Friday, September 3, 2010

White House considering major tax breaks for businesses, sources say

Thursday, September 2, 2010; 6:23 PM

With the recovery faltering less than two months before the November congressional elections, President Obama's economic team is considering another big dose of stimulus in the form of tax breaks for businesses - potentially worth hundreds of billions of dollars, according to two people familiar with the talks.

Among the options are a temporary payroll tax holiday and a permanent extension of the research and development tax credit, say people familiar with the talks who spoke on the condition of anonymity in order to describe private deliberations.

Permanently extending the research credit would cost roughly $100 billion over the next decade, tax experts said. And depending on its form and duration, a payroll tax holiday could let businesses keep more than $300 billion they would otherwise owe the Treasury.

While significantly less than last year's $814 billion stimulus package, both ideas would be far more dramatic than anything the White House had been expected to propose.

The staff-level discussions are in preliminary stages. But with the unemployment rate expected to rise again in new jobs numbers due out Friday, such a move could serve both to spur hiring and to combat Republican charges that Obama's tax policies would hurt small businesses.

More spending on infrastructure - particularly transportation projects - is also under discussion, sources said. But a person familiar with the talks said it would be easier for a package consisting purely of tax cuts to "avoid the stain of a 'bailout' or 'stimulus' label." Although many economists say the stimulus package helped pull the nation out of recession, it has been attacked relentlessly as ineffective by Republicans and is viewed with deep skepticism by voters.

Cutting business taxes would also pair well with another Democratic priority: extending Bush administration tax cuts for the middle class. Obama wants to let cuts that benefit the nation's richest families expire on schedule in January, but Republicans say that move would slap the most prosperous job-creating small businesses with higher taxes. Replacing the tax cuts for the rich with targeted business tax cuts could defuse that argument and avoid a backlash among business owners on the campaign trail.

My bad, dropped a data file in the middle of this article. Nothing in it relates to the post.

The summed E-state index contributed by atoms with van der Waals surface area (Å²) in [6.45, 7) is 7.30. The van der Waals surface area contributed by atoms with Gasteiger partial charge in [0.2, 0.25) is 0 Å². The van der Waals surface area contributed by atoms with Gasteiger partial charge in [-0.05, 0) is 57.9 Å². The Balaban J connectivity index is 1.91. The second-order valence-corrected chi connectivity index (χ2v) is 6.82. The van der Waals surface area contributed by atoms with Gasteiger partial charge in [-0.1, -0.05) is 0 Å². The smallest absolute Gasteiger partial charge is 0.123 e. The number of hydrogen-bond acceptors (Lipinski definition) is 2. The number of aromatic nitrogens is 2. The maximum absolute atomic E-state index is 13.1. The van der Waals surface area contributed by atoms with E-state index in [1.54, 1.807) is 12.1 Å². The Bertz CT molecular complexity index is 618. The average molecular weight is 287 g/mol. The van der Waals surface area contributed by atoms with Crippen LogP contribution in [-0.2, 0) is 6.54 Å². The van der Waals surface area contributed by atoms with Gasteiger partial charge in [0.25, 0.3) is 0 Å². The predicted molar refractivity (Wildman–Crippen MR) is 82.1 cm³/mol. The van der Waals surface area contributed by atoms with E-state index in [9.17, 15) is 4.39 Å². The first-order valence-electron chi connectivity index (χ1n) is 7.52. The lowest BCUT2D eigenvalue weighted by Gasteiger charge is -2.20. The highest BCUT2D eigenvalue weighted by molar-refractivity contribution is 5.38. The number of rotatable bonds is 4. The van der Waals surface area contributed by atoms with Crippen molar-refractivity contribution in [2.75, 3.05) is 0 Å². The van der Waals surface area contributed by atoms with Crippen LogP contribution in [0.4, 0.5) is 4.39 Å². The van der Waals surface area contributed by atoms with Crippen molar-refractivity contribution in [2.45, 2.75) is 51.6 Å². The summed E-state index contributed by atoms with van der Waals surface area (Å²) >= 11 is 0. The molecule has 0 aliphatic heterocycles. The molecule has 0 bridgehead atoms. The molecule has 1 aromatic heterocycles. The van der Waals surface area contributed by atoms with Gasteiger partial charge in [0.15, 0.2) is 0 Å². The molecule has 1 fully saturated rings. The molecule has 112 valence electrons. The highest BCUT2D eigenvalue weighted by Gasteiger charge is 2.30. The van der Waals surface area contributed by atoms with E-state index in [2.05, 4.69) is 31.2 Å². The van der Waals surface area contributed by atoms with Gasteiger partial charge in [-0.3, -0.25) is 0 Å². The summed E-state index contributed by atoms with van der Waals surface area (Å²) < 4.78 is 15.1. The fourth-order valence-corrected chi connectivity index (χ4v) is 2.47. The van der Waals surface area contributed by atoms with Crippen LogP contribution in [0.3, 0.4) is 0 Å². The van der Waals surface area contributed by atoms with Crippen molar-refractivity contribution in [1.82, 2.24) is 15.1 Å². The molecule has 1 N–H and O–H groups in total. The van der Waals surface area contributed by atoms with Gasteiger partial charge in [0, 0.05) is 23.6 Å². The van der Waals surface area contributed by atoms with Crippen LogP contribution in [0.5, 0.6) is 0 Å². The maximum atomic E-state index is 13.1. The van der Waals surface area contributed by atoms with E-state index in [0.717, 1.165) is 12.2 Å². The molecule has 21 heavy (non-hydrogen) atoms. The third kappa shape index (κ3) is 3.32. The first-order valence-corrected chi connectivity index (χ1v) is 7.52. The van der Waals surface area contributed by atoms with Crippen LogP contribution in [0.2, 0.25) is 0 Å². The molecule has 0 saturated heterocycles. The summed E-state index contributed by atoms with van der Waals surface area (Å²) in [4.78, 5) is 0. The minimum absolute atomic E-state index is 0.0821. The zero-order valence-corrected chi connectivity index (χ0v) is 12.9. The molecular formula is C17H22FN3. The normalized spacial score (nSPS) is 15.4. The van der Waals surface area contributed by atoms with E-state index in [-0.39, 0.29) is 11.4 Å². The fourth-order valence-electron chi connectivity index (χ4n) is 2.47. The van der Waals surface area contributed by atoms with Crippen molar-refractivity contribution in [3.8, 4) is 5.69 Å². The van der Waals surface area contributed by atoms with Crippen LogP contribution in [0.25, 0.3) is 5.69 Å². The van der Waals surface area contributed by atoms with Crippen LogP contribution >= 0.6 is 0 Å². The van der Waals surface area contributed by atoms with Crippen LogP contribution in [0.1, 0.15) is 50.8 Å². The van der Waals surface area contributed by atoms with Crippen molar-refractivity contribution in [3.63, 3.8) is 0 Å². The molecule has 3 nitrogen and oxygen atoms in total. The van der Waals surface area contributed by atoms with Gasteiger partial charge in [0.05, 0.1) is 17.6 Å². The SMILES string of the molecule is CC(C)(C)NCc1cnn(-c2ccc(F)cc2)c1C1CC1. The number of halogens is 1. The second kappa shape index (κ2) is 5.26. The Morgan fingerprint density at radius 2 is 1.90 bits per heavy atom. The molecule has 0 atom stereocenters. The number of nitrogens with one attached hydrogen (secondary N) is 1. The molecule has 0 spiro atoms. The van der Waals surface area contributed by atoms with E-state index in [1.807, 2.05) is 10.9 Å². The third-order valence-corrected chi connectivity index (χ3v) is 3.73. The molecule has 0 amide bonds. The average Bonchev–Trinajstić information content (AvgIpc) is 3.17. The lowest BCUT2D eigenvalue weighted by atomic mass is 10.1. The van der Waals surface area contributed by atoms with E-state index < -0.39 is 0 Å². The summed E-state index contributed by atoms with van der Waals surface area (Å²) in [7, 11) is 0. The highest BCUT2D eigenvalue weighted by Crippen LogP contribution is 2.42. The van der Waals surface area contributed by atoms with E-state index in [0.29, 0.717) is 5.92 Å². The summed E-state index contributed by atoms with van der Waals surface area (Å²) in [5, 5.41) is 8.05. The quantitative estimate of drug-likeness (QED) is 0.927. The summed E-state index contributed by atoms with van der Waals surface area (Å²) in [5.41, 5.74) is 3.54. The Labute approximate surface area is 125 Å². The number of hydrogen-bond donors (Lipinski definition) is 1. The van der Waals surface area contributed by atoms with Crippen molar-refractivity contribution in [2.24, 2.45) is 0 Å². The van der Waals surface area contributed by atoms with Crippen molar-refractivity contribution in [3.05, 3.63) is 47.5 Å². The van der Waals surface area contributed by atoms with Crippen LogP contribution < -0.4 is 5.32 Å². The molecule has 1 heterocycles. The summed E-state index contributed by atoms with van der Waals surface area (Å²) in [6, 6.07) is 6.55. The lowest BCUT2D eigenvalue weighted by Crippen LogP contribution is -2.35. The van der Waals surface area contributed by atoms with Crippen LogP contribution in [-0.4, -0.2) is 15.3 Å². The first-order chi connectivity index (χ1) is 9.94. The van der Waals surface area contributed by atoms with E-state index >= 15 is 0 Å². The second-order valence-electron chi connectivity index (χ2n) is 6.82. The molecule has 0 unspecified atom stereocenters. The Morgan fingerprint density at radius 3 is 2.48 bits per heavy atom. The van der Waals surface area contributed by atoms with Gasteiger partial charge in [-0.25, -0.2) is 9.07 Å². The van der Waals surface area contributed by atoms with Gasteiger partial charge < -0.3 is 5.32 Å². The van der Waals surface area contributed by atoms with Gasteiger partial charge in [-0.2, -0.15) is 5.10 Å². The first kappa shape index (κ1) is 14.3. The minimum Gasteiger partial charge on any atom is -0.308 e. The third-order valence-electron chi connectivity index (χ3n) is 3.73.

White House officials cautioned that no tax cuts have been decided upon, and that a smaller proposal than the ones under discussion could emerge.

"There have been a lot of reports and rumors on different options being considered - many of which are incorrect," said White House spokeswoman Amy Brundage. "The options under consideration build on measures the president has previously proposed, and we are not considering a second stimulus package. The president and his team are discussing several options, as they have been for months, and no final decisions have been made."

Obama could roll out additional measures on the economy as soon as next week, the sources said, when he has scheduled to deliver remarks on the economy in Milwaukee and Cleveland. Obama has also scheduled a news conference for next Friday.

Senate leaders hope to begin debating in September extensions on tax provisions that are set to expire.

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